Society accepts men in the woods as sexy.  The “lumbersexual”, beards, plaid, being in shape, being rugged, all of these things look good on a man by societal standards.  Kyle admits that he feels hotter when he is working outside, thru hiking and climbing mountains, that it raises his self esteem.  But I feel that society lacks a similar narrative for outdoorsy women.  Sure, society loves to see women wearing flowy dresses in nature, the alluring wood-nymph-fairy-hippy girl is considered hot.  The hip outdoors girl is totally in, hiking around in her Wild-Cheryl-Strayed replica boots with her Pendleton blanket spread across the floor of her tent, peppered with throw pillows and sketch pads.  I am not about to wear a cute Filson jacket and Frye boots on a hike to help myself feel beautiful.  You don’t have to look any further than the women’s clothing section at REI to know that there is cute “outdoors” clothing that isn’t technical and then there are the technical pieces, which aren’t cute.  The mens clothing section at REI isn’t divided like the women’s is, it is all one because technical outdoors clothing on a man is sexy.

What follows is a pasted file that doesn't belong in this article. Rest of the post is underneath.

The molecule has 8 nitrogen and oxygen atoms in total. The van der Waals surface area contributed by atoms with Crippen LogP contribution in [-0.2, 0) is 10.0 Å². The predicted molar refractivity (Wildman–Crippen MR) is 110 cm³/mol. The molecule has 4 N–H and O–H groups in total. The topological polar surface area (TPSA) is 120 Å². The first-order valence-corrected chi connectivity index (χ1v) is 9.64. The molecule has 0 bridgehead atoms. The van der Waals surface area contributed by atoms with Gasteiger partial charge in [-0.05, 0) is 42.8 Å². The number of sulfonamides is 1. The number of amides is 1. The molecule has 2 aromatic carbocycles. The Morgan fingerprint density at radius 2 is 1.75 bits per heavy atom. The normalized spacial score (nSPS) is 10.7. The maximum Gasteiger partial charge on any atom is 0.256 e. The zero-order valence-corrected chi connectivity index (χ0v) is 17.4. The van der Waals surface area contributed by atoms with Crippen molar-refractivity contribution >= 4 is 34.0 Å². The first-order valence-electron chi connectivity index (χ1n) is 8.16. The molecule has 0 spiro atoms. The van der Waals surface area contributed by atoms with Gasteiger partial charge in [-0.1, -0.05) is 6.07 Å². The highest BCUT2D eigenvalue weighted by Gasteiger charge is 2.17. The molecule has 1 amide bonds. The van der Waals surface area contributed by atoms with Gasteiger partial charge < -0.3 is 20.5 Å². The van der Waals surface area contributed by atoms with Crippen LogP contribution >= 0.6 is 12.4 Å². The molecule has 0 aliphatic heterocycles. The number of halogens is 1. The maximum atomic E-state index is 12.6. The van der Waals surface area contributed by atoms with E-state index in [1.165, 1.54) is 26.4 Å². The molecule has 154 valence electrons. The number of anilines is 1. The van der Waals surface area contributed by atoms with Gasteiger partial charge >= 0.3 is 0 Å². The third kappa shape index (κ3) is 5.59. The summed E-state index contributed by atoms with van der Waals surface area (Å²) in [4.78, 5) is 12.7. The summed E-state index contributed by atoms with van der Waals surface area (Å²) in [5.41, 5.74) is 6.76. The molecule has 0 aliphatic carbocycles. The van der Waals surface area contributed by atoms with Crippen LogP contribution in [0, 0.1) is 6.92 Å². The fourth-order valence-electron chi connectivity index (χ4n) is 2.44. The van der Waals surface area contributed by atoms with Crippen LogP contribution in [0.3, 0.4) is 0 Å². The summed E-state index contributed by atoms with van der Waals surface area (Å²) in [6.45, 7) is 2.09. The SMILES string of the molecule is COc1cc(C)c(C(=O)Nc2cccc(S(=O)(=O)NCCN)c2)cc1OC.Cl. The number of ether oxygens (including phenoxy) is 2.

I shouldn’t need mainstream society to come up with an ad campaign about real outdoorswomen being beautiful and hardcore in nature for me to believe it about myself but I am struggling with how to convince that deep dark internalized beauty standard that I have in my head to change.  I have never been the kind of person that thinks negative things about myself but I am finding myself doing it more and more.  And simultaneously I am more and more proud of myself for other aspects of my character that have nothing to do with how beautiful I feel.  Which is what everyone tells you you should be doing.  That by loving yourself you will feel beautiful and confident and sexy but I love myself and I haven’t found that to be true.  The bottom line remains, I want to feel beautiful when I am hiking and that means recreating what it means to be a woman in nature and reclaiming that beauty… somehow.